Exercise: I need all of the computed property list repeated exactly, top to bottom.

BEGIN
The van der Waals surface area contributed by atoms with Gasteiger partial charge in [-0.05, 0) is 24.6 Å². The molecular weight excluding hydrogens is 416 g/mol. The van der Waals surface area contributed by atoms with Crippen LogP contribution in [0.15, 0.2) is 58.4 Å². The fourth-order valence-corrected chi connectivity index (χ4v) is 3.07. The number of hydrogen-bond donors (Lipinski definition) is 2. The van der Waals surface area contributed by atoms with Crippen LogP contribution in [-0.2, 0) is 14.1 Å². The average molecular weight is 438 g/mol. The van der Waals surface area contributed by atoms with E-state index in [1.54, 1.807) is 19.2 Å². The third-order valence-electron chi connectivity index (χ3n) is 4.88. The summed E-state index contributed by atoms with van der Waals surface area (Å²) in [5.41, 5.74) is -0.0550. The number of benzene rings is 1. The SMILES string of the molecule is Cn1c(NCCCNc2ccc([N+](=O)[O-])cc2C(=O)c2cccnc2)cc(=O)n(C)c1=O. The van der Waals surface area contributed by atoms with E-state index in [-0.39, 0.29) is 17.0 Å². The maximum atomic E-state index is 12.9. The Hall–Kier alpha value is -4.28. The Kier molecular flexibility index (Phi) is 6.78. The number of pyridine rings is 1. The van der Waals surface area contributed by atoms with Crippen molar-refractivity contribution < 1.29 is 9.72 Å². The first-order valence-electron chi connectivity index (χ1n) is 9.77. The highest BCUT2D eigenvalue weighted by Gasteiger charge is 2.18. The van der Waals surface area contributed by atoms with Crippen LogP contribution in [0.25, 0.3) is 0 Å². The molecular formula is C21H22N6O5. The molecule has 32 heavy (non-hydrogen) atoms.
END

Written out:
The van der Waals surface area contributed by atoms with Gasteiger partial charge in [-0.05, 0) is 24.6 Å². The molecular weight excluding hydrogens is 416 g/mol. The van der Waals surface area contributed by atoms with Crippen LogP contribution in [0.15, 0.2) is 58.4 Å². The fourth-order valence-corrected chi connectivity index (χ4v) is 3.07. The number of hydrogen-bond donors (Lipinski definition) is 2. The van der Waals surface area contributed by atoms with Crippen LogP contribution in [-0.2, 0) is 14.1 Å². The average molecular weight is 438 g/mol. The van der Waals surface area contributed by atoms with E-state index in [1.54, 1.807) is 19.2 Å². The third-order valence-electron chi connectivity index (χ3n) is 4.88. The summed E-state index contributed by atoms with van der Waals surface area (Å²) in [5.41, 5.74) is -0.0550. The number of benzene rings is 1. The SMILES string of the molecule is Cn1c(NCCCNc2ccc([N+](=O)[O-])cc2C(=O)c2cccnc2)cc(=O)n(C)c1=O. The van der Waals surface area contributed by atoms with E-state index in [-0.39, 0.29) is 17.0 Å². The maximum atomic E-state index is 12.9. The Hall–Kier alpha value is -4.28. The Kier molecular flexibility index (Phi) is 6.78. The number of pyridine rings is 1. The van der Waals surface area contributed by atoms with Crippen molar-refractivity contribution < 1.29 is 9.72 Å². The first-order valence-electron chi connectivity index (χ1n) is 9.77. The highest BCUT2D eigenvalue weighted by Gasteiger charge is 2.18. The van der Waals surface area contributed by atoms with Crippen LogP contribution in [0.25, 0.3) is 0 Å². The molecular formula is C21H22N6O5. The molecule has 32 heavy (non-hydrogen) atoms.